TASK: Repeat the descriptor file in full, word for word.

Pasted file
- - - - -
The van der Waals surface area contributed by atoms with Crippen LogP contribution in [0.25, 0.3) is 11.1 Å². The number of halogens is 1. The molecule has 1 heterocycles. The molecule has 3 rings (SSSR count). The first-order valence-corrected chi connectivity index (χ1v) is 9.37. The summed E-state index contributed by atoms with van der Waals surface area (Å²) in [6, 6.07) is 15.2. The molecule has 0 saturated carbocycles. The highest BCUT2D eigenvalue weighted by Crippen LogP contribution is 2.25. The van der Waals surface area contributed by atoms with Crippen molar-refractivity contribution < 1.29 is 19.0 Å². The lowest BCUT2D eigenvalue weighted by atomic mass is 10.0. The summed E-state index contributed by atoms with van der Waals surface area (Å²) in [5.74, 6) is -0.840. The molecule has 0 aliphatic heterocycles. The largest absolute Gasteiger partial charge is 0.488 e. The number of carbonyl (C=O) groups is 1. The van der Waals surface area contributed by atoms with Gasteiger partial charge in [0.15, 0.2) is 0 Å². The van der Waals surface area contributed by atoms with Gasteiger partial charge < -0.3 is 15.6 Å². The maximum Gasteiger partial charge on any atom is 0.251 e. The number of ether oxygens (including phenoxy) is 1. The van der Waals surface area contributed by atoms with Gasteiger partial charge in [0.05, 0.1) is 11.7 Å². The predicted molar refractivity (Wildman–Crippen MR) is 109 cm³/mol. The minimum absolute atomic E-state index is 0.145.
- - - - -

The van der Waals surface area contributed by atoms with Crippen LogP contribution in [0.25, 0.3) is 11.1 Å². The number of halogens is 1. The molecule has 1 heterocycles. The molecule has 3 rings (SSSR count). The first-order valence-corrected chi connectivity index (χ1v) is 9.37. The summed E-state index contributed by atoms with van der Waals surface area (Å²) in [6, 6.07) is 15.2. The molecule has 0 saturated carbocycles. The highest BCUT2D eigenvalue weighted by Crippen LogP contribution is 2.25. The van der Waals surface area contributed by atoms with Crippen molar-refractivity contribution < 1.29 is 19.0 Å². The lowest BCUT2D eigenvalue weighted by atomic mass is 10.0. The summed E-state index contributed by atoms with van der Waals surface area (Å²) in [5.74, 6) is -0.840. The molecule has 0 aliphatic heterocycles. The largest absolute Gasteiger partial charge is 0.488 e. The number of carbonyl (C=O) groups is 1. The van der Waals surface area contributed by atoms with Gasteiger partial charge in [0.15, 0.2) is 0 Å². The van der Waals surface area contributed by atoms with Gasteiger partial charge < -0.3 is 15.6 Å². The maximum Gasteiger partial charge on any atom is 0.251 e. The number of ether oxygens (including phenoxy) is 1. The van der Waals surface area contributed by atoms with Gasteiger partial charge in [0.05, 0.1) is 11.7 Å². The predicted molar refractivity (Wildman–Crippen MR) is 109 cm³/mol. The minimum absolute atomic E-state index is 0.145.